Karnataka high court has directed ministry to consider all objections filed against the proposed amendments
In a significant ruling, the Karnataka High Court has directed the Union Ministry of Environment and Forests not to notify its proposed controversial amendments to the Municipal Solid Waste (Management and Handling) Rules of 2000. The court, on October 24, ordered MoEF to consider all the objections filed against the amendments and then prepare new draft rules and place them before the court.
A division bench of the court, comprising justices N Kumar and B V Nagarathna, observed that the MoEF’s move to comprehensively amend the existing law governing municipal solid waste management would promote a regressive approach of collecting waste without segregation at source. The court noted that the proposed amendments would undo all the efforts taken up in the past decade in implementing the rules of MSW 2000. The proposed amendments will particularly harm the progressive waste management initiatives going on in Bengaluru for the past one year under the direct supervision of the high court, the judges said.
The division bench issued the order while considering a submission filed by Bengaluru-based non-profit Environment Support Group. The submission questioned MoEF’s notification on its website on July 2 this year, inviting comments on the proposed amendments to the existing MSW Rules. The submission pointed out that the proposed modifications to the existing rules were highly retrograde and promoted unjust, unscientific and unnecessary techniques of municipal solid waste management. On October 11, the court stayed the finalisation of the Draft Municipal Solid Waste Management Rules, 2013. The court asked the additional solicitor general, representing the ministry, to appear before the court and explain why it has proposed the amendments to the MSW Rules 2000.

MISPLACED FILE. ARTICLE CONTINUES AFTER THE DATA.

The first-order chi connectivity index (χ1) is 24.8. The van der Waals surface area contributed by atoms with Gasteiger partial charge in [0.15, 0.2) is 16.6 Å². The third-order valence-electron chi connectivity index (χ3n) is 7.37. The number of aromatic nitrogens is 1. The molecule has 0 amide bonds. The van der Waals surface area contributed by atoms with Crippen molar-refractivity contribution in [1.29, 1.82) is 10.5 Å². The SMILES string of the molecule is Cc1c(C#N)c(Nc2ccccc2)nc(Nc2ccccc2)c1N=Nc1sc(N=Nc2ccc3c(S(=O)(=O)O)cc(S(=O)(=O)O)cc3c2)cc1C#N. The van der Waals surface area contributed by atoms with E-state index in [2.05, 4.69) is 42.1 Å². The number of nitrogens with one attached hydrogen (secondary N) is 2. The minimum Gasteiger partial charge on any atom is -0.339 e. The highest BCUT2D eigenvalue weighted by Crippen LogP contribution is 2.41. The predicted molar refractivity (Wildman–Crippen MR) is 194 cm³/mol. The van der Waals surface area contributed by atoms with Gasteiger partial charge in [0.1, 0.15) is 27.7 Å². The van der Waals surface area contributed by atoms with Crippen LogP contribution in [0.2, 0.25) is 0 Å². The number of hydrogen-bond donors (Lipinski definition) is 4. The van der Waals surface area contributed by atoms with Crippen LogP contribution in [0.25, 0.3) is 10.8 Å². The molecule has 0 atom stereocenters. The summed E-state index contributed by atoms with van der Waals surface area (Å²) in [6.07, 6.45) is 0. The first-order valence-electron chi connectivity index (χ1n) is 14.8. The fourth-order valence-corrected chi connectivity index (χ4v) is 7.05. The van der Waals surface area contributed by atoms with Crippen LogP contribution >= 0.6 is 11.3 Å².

Segregation at source ignored
The court observed that the proposed amendments while retaining the definition of the word “segregation” have omitted Schedule -II of the existing law, which details the process by which segregated waste should be handled and managed locally. The court held that the segregation of solid waste was prescribed on the basis of the recommendations of an expert committee and in pursuance of the directions of the Supreme Court in more than one case. The authorities have spent a lot of money to comply with the rules of MSW 2000, the division bench pointed out.
The court noted that the proposed amendments provide for waste collection, segregation, storage, transportation and processing, giving an impression that segregation is not needed before waste collection. “If segregation is to be made after collection, it involves public money. In order to avoid this liability on the public, the Rules want the public to segregate the waste and then it is to be collected by the authorities. If effect is given to that provision, it would undo what has been done in the last decade and in particular in Bengaluru for the last one year in pursuance of the directions issued by this court,” notes the order. The court pointed out that in Bengaluru, the Bruhat Bangalore Mahanagara Palike is spending a good amount of money on advertisements in the print and electronic media and holding public meetings for educating the public on the need for waste segregation at source. Each ward of the corporation has identified places for collecting segregated waste and transport it once in three days.